Monthly articles with valuable info to strengthen your team force
November 6, 2018
Three Indicators (And One Case Study) That Shows Peruvian Talent in the Software Development Industry Is a Reality
When you hear the phrase “software development talent” is likely that you associate it with top-ranked colleges in USA, Canada or Europe such as the MIT (Massachusetts Institute of Technology), the University of Toronto or the University of Cambridge which are well-known for their outstanding curricula and high-level education in Computer Science. Maybe you relate it to top firms in these countries like IntellectSoft (USA), imageX (Canada) and iTransition (UK) which have several multinationals corporations in their client directory as well as recognition from credible organizations like Clutch, GoodFirms and Inc.500.
Perhaps you don’t even associate this phrase with universities or particular companies, but instead relate it to a specific place like Silicon Valley which has become the home of world-renowned and leading technology companies like Apple, Google and Facebook. Many other possible connections can occur to you when someone says talent in software development, but it’s almost certain that Peru won’t come to your mind.
Peru may not be considered a cradle of technology or the motherland of world-renowned tech companies, but there sure is a talent pool that may be fit for your project. Today, we will take a look at three indicators that show the level of interest and talent in software development you may find in Peru.
High Demand of IT Programs by High School Seniors
At present, out of 142 Peruvian universities around 50 percent have IT-related programs such as computer engineering, computer science and software engineering. This percentage is not only a clear reflection of the great popularity that the IT sector has among high school students, but also shows the high demand of jobs available for these professions. If we take into account the importance that technology has been gaining in the past years, it’s to be expected that the popularity of related fields has skyrocketed among young people: after all, nowadays, a wide variety of industries need a website, a dashboard, a database, a mobile app and so on.
Given the considerable quantity of Peruvian colleges that offer IT programs, high school seniors —who are sure of entering this world— can take their pick from a wide array of educational institutions. This also means that teenagers can opt for a university that fits their current economic situation, as well as take into consideration other factors in order to make the most convenient decision.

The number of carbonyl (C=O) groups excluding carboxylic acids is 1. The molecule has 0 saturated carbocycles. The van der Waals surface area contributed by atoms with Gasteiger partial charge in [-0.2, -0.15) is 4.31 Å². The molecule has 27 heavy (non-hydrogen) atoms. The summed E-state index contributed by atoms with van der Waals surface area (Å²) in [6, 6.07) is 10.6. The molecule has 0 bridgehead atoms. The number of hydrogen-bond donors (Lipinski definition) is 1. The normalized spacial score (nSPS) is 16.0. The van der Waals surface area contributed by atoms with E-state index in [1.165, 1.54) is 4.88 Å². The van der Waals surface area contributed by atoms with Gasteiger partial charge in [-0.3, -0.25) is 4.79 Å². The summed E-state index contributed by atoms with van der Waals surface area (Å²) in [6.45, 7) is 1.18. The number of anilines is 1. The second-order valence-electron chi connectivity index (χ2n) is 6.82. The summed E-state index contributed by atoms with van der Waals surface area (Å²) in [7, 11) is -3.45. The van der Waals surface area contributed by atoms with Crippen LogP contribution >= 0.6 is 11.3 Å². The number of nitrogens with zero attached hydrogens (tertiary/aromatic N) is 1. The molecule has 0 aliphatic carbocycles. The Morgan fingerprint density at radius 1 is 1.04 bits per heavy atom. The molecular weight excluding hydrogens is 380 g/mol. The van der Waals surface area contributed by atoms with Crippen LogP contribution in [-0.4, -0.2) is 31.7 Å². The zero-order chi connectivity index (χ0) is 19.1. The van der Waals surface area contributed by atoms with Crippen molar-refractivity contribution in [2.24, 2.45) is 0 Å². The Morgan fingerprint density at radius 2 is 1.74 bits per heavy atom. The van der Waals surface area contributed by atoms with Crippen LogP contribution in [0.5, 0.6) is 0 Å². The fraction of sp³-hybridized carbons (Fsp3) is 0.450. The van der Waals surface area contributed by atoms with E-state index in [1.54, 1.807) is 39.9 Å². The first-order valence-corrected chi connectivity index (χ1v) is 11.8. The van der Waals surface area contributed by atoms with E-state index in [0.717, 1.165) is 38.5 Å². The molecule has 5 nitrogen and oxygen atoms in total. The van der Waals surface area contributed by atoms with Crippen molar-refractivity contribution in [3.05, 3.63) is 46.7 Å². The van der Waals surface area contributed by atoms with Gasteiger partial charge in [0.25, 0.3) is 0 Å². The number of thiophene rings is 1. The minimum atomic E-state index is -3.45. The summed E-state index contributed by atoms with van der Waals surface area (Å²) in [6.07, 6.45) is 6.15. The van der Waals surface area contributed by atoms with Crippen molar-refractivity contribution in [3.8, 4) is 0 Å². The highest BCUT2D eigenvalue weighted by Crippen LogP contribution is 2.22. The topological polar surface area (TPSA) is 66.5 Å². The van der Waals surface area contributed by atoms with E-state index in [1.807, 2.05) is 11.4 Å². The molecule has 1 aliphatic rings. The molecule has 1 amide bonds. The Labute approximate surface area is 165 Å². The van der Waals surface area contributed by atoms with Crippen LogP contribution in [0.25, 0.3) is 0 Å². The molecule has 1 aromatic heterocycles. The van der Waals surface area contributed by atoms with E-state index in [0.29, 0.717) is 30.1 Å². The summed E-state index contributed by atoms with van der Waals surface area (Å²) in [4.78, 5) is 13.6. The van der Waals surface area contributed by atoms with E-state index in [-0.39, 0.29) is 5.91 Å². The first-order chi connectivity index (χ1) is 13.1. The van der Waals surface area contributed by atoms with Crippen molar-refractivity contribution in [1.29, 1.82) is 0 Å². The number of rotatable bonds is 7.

In Peru, the graduates further and complement their education when they get their first job at a company —mostly on the practical side of their career given the nature of the profession—. In their first and subsequent jobs, they have the opportunity to take part in real projects, collaborate with multidisciplinary teams, participate in workshops and make the most of the training the company provides.
As technology keeps progressing, it’s only logical for companies —and individuals— that belong to the industry to also move forward: if they want to keep up, they need to be informed of the latest IT advancements. This is the main reason why Peruvian companies take the time to deepen the education of their IT personnel.
A Great Number of IT-related Events for Undergraduates
In Peru, there is definitely an increasing interest in Computer Science. There are not only a great number of educational institutions that offer related programs, but also a wide variety of technology-centered gatherings like conferences, seminars, workshops, colloquiums, hackathons, etc. Most of the time, even though these events are organized by universities that have an Information Technology faculty, they are open to the general public. So, although most of the attendees tend to be undergraduates of the college holding the event, it’s not uncommon to find students of different universities in these academic gatherings.
But not only private educational institutions organize and hold technological events. The government has also noticed the various positive uses technology has, reason why it has started promoting hackathons focused mainly on social responsibility, sustainable development and other humanitarian topics. Just a few months ago —in July—, the Congress held the First Parliamentary Hackathon which main objective was the creation of interrelation mechanisms between the civil society and the legislative authority as a way of strengthening democracy. The First Parliamentary Hackathon was held from July 20th to 22nd of 2018.
Apart from governmental institutions, civil organizations have also jumped on the bandwagon and have held hackathons. One notable example is the yearly hackathons organized by the Technology and Innovation Committee of the National Mining Society. In its third edition, universities from different parts of the country participated in the hackathon which focus was the development of technological proposals to improve or solve a current problem of the mining sector. At present, the registrations for its fourth edition are open.
Thanks to the diversity of IT activities, young people can be informed about current topics in their area of interest, learn about new technologies and even put their knowledge to test by participating in real small-scale projects.
Current Talent and Creativity in the Field
But enthusiasm for technology is not the only thing Peruvians possess: there are also talented and creative people in the IT field. Private institutions have taken notice of this fact and have begun to support and promote the growth of the IT sector. One of them is Wayra, a start-up accelerator which was founded in Latin America and Spain in 2011 as an initiative of Telefónica —a multinational broadband and telecommunications provider with branches in several countries—. Through Wayra, select start-up companies receive funding, office space and mentoring, as well as a connection to local and venture capitalists and access to special benefits from technological services like PayPal, Microsoft Azure, Amazon Web Services, among others.
Since its creation, Wayra has supported top start-ups in Peru like Crehana —an online community that offers short paid-courses for professionals working in creative fields—, JoinnUs —an online platform where organizers can publish and manage all sort of events, in turn, interested users can find related information and buy tickets easily— and Chazki —an online platform that allows suppliers to offer express delivery services by connecting delivery people to businesses. Both, the supplier and the end customer can track the order in real time while the delivery affiliates can find the fastest route to their destination through the mobile app.